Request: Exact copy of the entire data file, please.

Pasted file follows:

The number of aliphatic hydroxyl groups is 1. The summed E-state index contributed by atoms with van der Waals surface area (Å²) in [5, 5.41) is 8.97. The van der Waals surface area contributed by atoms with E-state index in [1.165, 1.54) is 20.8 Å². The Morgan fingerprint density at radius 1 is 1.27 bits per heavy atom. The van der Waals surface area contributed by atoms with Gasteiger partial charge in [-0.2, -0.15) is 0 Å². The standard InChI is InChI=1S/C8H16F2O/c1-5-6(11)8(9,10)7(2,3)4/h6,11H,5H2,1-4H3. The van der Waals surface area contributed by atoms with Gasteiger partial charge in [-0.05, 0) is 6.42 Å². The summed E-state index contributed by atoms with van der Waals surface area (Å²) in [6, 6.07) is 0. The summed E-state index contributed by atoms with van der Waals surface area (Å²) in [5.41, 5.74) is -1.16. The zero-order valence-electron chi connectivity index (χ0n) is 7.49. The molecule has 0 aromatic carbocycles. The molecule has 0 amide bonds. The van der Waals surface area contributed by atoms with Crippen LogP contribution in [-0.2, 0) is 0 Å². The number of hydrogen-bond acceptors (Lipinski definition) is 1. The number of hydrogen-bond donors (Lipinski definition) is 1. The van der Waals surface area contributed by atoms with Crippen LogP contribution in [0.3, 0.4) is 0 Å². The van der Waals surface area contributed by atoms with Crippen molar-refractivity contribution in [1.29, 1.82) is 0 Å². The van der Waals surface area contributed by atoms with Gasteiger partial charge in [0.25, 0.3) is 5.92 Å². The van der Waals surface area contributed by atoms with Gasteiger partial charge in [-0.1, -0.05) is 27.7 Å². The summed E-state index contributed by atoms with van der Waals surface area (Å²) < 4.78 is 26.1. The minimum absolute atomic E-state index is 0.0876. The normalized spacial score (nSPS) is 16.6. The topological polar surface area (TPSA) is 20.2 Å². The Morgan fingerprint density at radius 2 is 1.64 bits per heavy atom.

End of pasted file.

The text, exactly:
The number of aliphatic hydroxyl groups is 1. The summed E-state index contributed by atoms with van der Waals surface area (Å²) in [5, 5.41) is 8.97. The van der Waals surface area contributed by atoms with E-state index in [1.165, 1.54) is 20.8 Å². The Morgan fingerprint density at radius 1 is 1.27 bits per heavy atom. The van der Waals surface area contributed by atoms with Gasteiger partial charge in [-0.2, -0.15) is 0 Å². The standard InChI is InChI=1S/C8H16F2O/c1-5-6(11)8(9,10)7(2,3)4/h6,11H,5H2,1-4H3. The van der Waals surface area contributed by atoms with Gasteiger partial charge in [-0.05, 0) is 6.42 Å². The summed E-state index contributed by atoms with van der Waals surface area (Å²) in [6, 6.07) is 0. The summed E-state index contributed by atoms with van der Waals surface area (Å²) in [5.41, 5.74) is -1.16. The zero-order valence-electron chi connectivity index (χ0n) is 7.49. The molecule has 0 aromatic carbocycles. The molecule has 0 amide bonds. The van der Waals surface area contributed by atoms with Crippen LogP contribution in [-0.2, 0) is 0 Å². The number of hydrogen-bond acceptors (Lipinski definition) is 1. The number of hydrogen-bond donors (Lipinski definition) is 1. The van der Waals surface area contributed by atoms with Crippen LogP contribution in [0.3, 0.4) is 0 Å². The van der Waals surface area contributed by atoms with Crippen molar-refractivity contribution in [1.29, 1.82) is 0 Å². The van der Waals surface area contributed by atoms with Gasteiger partial charge in [0.25, 0.3) is 5.92 Å². The van der Waals surface area contributed by atoms with Gasteiger partial charge in [-0.1, -0.05) is 27.7 Å². The summed E-state index contributed by atoms with van der Waals surface area (Å²) < 4.78 is 26.1. The minimum absolute atomic E-state index is 0.0876. The normalized spacial score (nSPS) is 16.6. The topological polar surface area (TPSA) is 20.2 Å². The Morgan fingerprint density at radius 2 is 1.64 bits per heavy atom.